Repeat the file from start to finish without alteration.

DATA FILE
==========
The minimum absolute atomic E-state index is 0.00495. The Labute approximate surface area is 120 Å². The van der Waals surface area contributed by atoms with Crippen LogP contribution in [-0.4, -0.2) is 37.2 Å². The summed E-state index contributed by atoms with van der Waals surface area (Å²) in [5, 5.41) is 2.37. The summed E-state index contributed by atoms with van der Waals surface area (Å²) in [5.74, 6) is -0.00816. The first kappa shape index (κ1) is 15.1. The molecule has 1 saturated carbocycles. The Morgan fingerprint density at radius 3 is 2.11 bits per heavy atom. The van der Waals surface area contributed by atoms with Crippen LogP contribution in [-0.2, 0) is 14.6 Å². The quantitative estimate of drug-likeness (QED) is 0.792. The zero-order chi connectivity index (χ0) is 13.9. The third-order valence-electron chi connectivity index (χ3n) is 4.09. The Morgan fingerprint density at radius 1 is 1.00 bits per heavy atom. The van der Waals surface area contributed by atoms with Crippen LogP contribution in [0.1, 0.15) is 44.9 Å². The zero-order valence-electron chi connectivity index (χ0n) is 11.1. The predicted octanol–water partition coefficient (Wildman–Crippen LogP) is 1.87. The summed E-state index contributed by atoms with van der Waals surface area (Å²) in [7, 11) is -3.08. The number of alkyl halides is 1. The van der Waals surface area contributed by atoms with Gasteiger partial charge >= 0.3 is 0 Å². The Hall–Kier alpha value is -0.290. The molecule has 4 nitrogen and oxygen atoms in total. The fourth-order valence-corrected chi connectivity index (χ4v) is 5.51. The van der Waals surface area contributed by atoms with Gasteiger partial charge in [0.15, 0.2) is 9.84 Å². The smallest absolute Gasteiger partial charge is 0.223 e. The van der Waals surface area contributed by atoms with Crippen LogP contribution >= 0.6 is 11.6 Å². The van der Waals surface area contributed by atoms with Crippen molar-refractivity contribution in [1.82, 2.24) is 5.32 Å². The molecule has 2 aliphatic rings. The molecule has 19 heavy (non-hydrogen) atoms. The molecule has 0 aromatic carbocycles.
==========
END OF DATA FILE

The minimum absolute atomic E-state index is 0.00495. The Labute approximate surface area is 120 Å². The van der Waals surface area contributed by atoms with Crippen LogP contribution in [-0.4, -0.2) is 37.2 Å². The summed E-state index contributed by atoms with van der Waals surface area (Å²) in [5, 5.41) is 2.37. The summed E-state index contributed by atoms with van der Waals surface area (Å²) in [5.74, 6) is -0.00816. The first kappa shape index (κ1) is 15.1. The molecule has 1 saturated carbocycles. The Morgan fingerprint density at radius 3 is 2.11 bits per heavy atom. The van der Waals surface area contributed by atoms with Crippen LogP contribution in [-0.2, 0) is 14.6 Å². The quantitative estimate of drug-likeness (QED) is 0.792. The zero-order chi connectivity index (χ0) is 13.9. The third-order valence-electron chi connectivity index (χ3n) is 4.09. The Morgan fingerprint density at radius 1 is 1.00 bits per heavy atom. The van der Waals surface area contributed by atoms with Crippen LogP contribution in [0.1, 0.15) is 44.9 Å². The zero-order valence-electron chi connectivity index (χ0n) is 11.1. The predicted octanol–water partition coefficient (Wildman–Crippen LogP) is 1.87. The summed E-state index contributed by atoms with van der Waals surface area (Å²) in [7, 11) is -3.08. The number of alkyl halides is 1. The van der Waals surface area contributed by atoms with Gasteiger partial charge >= 0.3 is 0 Å². The Hall–Kier alpha value is -0.290. The molecule has 4 nitrogen and oxygen atoms in total. The fourth-order valence-corrected chi connectivity index (χ4v) is 5.51. The van der Waals surface area contributed by atoms with Gasteiger partial charge in [0.15, 0.2) is 9.84 Å². The smallest absolute Gasteiger partial charge is 0.223 e. The van der Waals surface area contributed by atoms with Crippen LogP contribution >= 0.6 is 11.6 Å². The van der Waals surface area contributed by atoms with Crippen molar-refractivity contribution in [1.82, 2.24) is 5.32 Å². The molecule has 2 aliphatic rings. The molecule has 19 heavy (non-hydrogen) atoms. The molecule has 0 aromatic carbocycles.